Is Judicial Independence Finally Coming to Kyrgyzstan?

Is Judicial Independence Finally Coming to Kyrgyzstan?

In a region where authoritarian rule thrives, Kyrgyzstan just held the most competitive presidential election in Central Asia since the fall of the Soviet Union. If the new president, Sooronbai Jeenbekov, can create an independent judicial system, Kyrgyzstan has a real chance to build a sustainable democratic government.

Since becoming an independent country in 1991, the government of Kyrgyzstan has used a combination of the courts and law enforcement bodies to consolidate power and quash political opposition. The current president, Almazbek Atambayev, for example, has filed recent lawsuits to silence media outlets and political opponents who have been critical of his leadership.

Kyrgyzstan’s constitution gives the president significant power to reform the court system, which means Jeenbekov could make significant moves, relatively quickly, to shield the court system from political interference. Doing so would improve the economy, public safety, and trust in government.

First, Jeenbekov should reestablish and reaffirm the legitimacy of the Council for the Selection of Judges. The council determines who becomes a judge in Kyrgyzstan, and its members are nominated by the parliament, the president, and civil society.

In theory, each one of the three groups is supposed to be able to choose one-third of the council’s members. Since 2015, however, close to 30 percent of candidates proposed by the Council for Selection of Judges were turned down by the president—without any justification. Under these conditions, it is difficult, to say the least, for the judiciary to exercise meaningful oversight over the government’s other branches.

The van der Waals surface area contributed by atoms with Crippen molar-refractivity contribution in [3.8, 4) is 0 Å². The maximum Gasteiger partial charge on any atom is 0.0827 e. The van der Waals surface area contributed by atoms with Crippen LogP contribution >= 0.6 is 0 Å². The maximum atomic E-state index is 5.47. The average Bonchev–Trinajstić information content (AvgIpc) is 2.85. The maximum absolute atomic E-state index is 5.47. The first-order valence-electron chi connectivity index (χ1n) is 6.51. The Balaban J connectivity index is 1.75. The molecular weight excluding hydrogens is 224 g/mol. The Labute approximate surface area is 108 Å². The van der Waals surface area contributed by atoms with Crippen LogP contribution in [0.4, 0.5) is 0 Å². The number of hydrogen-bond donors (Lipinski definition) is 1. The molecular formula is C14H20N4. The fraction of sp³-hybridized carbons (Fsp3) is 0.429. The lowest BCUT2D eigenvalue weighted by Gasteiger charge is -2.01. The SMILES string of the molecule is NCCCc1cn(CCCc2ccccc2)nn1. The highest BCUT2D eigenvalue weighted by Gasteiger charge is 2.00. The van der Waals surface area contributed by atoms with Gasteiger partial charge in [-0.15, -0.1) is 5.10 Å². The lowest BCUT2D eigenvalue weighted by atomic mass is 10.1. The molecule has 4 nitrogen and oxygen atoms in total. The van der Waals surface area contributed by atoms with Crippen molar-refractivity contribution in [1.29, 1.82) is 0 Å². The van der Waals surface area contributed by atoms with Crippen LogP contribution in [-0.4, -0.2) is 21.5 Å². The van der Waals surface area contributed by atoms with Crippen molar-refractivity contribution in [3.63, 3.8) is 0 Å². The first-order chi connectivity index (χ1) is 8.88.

Second, additional guarantees should be put in place to ensure that the work of the Disciplinary Commission of the Council of Judges is free from any form of political influence. There have long been allegations that the commission uses its power not to protect the judiciary’s independence, but rather to exert the president’s authority. An example: in the past two years, 27 judges have left the judiciary through either disciplinary hearings or “voluntarily” (a frequently used euphemism when a judge is forced out for political reasons).

Last but not least, Jeenbekov could initiate changes to the government budget that would protect the judiciary’s future funding from politically motivated spending cuts. If the judiciary had dedicated funding, it would not be subject to the annual whims of politicians during budgetary debates. A steady funding stream, removed from political influence, would increase the judiciary’s independence.

Judicial independence would allow for reforms to be implemented that would protect the rights of marginalized groups, such as addicted drug users and the LGBTI community. While the constitution ensures legal protection for these groups, their rights are frequently violated and they are treated as criminals. An independent judiciary that consistently defended human rights would also help to facilitate the end of the government’s widespread and systematic use of torture.

Developing a more independent judiciary also is in the self-interest of Kyrgyz politicians because it would better guarantee their physical safety—an independent judiciary would make it harder for the ruling party to toss its political opponents into prison. Some former politicians who failed to implement judicial reforms when they were in power are now political prisoners, experiencing firsthand the consequences of their mistake.